This is a specific contribution of this book that should not be under-emphasized. Terror was a form of economic growth in that it took the place of market incentives, and Kornai makes it clear that terror was not arbitrary, but used to mobilize resources for the sake of heavy industry. It was an economic institution rather than a mere means to hold on to power. This is central and serves as an important subtext of the entire book. Since the terror state was a coherent part of a larger whole, market reforms make little sense.
The command economy, as the author repeatedly explains, is a coherent system of rule, mobilization and economic production. This should be stressed again, in that bureaucratic centralism and the prison camp system were economic institutions that created the regime of “forced growth” that led to the mobilization of millions of people in labor gangs on massive projects such as dams and canals (407-409). Terror was economic and used as an economic incentive for investment and labor control.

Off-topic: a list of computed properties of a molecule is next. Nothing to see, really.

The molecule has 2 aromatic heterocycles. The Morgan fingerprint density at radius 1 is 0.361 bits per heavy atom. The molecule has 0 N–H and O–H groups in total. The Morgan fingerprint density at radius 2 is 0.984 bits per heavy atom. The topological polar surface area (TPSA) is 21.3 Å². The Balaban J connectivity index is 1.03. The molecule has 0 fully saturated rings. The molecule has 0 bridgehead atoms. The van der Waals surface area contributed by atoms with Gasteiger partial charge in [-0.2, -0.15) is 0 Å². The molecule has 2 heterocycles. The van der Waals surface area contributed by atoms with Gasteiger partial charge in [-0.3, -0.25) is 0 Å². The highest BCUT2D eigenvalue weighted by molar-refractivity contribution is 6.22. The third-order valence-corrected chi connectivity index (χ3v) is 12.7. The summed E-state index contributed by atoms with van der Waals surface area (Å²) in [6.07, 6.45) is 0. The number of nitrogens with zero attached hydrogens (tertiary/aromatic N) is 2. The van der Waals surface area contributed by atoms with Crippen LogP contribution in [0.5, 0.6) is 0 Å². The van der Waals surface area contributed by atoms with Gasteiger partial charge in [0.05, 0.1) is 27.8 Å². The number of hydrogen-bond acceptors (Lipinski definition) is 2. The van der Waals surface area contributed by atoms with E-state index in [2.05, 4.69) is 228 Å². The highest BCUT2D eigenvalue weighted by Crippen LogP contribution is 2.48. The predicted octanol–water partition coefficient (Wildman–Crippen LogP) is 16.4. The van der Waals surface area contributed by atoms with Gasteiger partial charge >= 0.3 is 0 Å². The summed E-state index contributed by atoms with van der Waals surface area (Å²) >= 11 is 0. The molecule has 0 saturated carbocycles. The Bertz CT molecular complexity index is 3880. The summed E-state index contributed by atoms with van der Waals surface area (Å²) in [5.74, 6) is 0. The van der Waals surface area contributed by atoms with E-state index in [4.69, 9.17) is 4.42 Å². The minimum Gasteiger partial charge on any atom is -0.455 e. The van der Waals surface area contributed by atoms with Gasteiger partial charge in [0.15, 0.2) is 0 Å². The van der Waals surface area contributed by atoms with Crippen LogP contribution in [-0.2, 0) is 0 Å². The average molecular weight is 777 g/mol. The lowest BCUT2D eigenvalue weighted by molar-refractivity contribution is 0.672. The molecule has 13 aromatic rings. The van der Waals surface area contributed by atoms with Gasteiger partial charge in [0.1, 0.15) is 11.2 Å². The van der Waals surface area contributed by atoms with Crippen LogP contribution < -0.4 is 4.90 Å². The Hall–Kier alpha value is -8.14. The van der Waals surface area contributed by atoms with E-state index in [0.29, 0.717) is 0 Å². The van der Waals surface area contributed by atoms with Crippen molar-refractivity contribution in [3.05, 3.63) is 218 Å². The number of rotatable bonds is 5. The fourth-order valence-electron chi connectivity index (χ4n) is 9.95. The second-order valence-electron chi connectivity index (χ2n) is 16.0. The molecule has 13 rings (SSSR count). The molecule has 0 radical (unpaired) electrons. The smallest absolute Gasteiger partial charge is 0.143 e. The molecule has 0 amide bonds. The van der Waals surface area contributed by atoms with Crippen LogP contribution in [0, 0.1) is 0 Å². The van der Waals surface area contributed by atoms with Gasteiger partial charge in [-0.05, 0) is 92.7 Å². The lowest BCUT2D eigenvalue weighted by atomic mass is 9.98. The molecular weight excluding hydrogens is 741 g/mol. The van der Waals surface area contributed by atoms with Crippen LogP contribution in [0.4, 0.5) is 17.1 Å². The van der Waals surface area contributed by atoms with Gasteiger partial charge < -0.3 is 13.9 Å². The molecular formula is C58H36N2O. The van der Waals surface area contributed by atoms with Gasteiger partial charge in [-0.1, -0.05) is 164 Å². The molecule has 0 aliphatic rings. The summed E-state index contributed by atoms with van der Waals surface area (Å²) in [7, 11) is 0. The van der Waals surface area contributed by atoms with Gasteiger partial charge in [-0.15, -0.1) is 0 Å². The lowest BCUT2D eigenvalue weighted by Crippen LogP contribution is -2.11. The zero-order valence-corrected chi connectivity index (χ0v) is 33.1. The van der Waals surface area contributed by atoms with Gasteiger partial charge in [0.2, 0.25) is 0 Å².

Since all economics was now political (apart of the basic axiomatic regime of Marxism in general) political terror was the economic equivalent of bankruptcy. One could be liquidated in the GULAG, or one can be sent to the unemployment line – either way, the ends of economic discipline were served. Hence, growth preceded apace in every socialist country under these conditions, often fooling gullible academics in the west into believing that “socialist economics” actually worked and brought peoples to new lives and enlightened uses of technology.
Nevertheless, the real conclusion Kornai takes from this is that there are only two coherent understandings of economics in the world: the command economy, ideologically based and backed by a large terror and prison apparatus, and the libertarian free market, where the market served its own brand of terror in eliminating all those that the market deemed unfit for further economic procreation. The “mixed economies,” according to Kornai were weird hybrids doomed to eventual failure, since they attempt to bridge this unbridgeable gap between terror economics and market economics.